When you sub a defensive back for a defensive back, you're not really going from base defense to nickel defense like most teams. Rather, you're going from "big nickel to little nickel." Later, on a third-and-20 situation, Belichick had his safeties lined up closer to the ball than linebacker Tedy Bruschi, who was lined up about 12 yards off the ball and spying Curtis Martin. The Jets threw a short pass to Martin, and there was Bruschi unblocked to tackle him and force a punting situation.
I firmly believe Belichick calls defenses more like offensive plays than a normal read-and-react approach. He clearly keeps his opponents on their heels and eventually dictates what offenses will do.
No matter what defensive package he called, there was always a flavor of blitz pressure. Next week we might see no blitzing from his calls, but this week, I counted 16 blitzes during meaningful game situations. Of the five sacks New England registered against the Jets, one was most telling -- the safety blitz by Tebucky Jones in a dime defense that resulted in a forced fumble that he picked up and ran 24 yards for a touchdown.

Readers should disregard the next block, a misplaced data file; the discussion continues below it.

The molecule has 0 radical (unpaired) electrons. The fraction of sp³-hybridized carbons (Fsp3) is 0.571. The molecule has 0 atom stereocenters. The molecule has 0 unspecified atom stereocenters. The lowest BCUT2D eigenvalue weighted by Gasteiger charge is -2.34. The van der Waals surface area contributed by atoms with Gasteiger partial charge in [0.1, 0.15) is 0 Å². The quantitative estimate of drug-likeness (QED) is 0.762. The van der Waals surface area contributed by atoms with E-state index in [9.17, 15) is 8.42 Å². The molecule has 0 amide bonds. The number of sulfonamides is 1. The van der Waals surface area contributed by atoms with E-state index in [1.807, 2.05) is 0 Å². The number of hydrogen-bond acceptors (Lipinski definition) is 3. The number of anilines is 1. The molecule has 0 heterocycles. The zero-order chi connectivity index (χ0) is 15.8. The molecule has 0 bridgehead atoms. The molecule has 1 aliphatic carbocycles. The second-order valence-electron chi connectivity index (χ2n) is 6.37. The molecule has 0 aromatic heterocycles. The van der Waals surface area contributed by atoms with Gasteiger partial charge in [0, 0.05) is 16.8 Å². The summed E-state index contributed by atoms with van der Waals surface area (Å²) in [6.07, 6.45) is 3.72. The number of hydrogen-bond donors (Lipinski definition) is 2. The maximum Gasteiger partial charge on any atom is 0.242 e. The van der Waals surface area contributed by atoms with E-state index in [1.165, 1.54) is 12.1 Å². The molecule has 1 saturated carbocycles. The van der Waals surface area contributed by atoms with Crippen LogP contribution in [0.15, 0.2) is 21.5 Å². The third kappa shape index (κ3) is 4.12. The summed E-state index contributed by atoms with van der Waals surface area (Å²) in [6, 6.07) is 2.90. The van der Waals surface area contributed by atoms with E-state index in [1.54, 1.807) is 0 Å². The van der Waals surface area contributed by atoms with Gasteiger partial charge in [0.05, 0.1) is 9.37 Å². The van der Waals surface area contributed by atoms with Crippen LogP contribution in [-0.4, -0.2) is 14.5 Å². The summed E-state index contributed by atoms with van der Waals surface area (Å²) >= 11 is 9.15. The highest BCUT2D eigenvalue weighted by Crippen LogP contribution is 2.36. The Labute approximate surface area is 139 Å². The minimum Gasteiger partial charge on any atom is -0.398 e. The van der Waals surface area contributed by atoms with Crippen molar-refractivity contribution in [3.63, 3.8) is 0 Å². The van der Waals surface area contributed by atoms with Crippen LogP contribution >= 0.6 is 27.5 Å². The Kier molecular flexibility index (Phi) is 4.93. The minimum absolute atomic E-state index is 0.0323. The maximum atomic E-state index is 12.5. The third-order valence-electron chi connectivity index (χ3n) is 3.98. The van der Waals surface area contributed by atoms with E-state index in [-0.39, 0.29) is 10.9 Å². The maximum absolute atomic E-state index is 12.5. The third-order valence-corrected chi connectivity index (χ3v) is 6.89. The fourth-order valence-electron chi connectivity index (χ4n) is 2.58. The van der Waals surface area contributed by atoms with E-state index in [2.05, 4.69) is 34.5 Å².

One longtime Jets employee said to me after that play as he shook his head, "We're playing against a genius, and he's better now than when he was with us."
Last year, Belichick blitzed the Rams a lot during their regular-season matchup and almost beat them. He came back in the Super Bowl and didn't blitz at all. Right in the middle of all those exotic defenses, he threw in -- for one snap -- five linemen down against a three-wide-receiver set. I sat there and thought, "Just another thing to practice all week."
The secret to Belichick's coaching style is two-fold: He looks for really smart players and he communicates all the different ideas in a very succinct manner.
Belichick's offensive creativity is equally impressive. Here are a few examples of his and offensive coordinator Charlie Weis' twists to keep the opposing defense honest.
On one shotgun formation, the center snapped the ball directly to the upback while quarterback Tom Brady acted as if the snap went over his head. It pulled some of the defensive players upfield and running back Kevin Faulk ran for a first down.